While radar technology is new for Axis, it retains their open and interoperable approach, allowing it to be seamlessly integrated with IP cameras and VMS solutions for both detection and verification. “When the radar detects someone coming in, it will send a command to a PTZ to spin around, look at the area and track the individual,” Rajput added.


Finally, the “securing your security devices” topic has gained a lot of attention lately, in the face of hackers exploiting vulnerabilities in networked security devices to intrude into systems or launch DDoS attacks. Vendors are therefore hardening their solutions or systems to counter those attacks.
“More and more things are sitting on the network which provides more convenience, but that convenience has to be balanced with security. It's relatively okay to open my garage door from my phone, but if someone can gain access to that, that's not a good thing,” said Stuart Bettle, Video Product Marketing Manager for EMEA at Tyco Security Products. “When we are protecting people’s businesses, premises and homes,   we as manufacturers owe it to them to be designing and manufacturing our products using secure development and production processes that will minimize vulnerabilities in our products.”
“One of the biggest things that we've seen over the last nine months has been an increase in cybersecurity threats. We have done a great deal in terms of educating on the issues behind cybersecurity and how it can affect customers, working with customers to look at their own security practices to combat cyberattacks,” said Simon Cook, Sales Engineering Manager for EMEA and APAC at Genetec. “We have enhanced the methods of encryption within our products. We used to utilize SSL but now this can be hacked, so instead we use TLS. We spend a lot of time and effort focusing on product hardening, doing a lot more penetration testing, making sure that every part of the system has a level of protection.”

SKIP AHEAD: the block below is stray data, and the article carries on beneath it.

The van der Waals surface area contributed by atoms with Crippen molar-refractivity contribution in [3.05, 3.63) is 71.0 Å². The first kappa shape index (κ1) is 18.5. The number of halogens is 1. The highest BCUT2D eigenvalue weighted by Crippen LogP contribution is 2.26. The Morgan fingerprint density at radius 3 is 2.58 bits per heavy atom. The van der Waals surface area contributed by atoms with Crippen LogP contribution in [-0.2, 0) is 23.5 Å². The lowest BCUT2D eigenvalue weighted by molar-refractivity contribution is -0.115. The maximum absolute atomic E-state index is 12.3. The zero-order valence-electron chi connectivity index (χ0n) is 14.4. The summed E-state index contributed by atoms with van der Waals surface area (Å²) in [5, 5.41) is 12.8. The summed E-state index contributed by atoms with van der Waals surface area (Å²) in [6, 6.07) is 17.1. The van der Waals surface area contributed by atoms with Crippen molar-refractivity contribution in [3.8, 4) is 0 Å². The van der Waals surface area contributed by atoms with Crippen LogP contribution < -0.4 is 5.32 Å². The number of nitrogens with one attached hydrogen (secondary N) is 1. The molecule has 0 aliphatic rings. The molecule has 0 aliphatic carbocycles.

“When we were building access control systems 20 years ago nobody worried about cybersecurity. The products weren't built originally with that in mind. Certainly, we are now seeing that as a driver from the end users who are much more concerned about the security of their security systems. So we as a manufacturer have to go back and look at our products, making sure we're designing them without those flaws,” Kim Loy, Director of Marketing at Vanderbilt Industries. “We do work with a third-party company now that does penetration testing on all of our products, and the other thing is making sure that the users of the products are better educated.”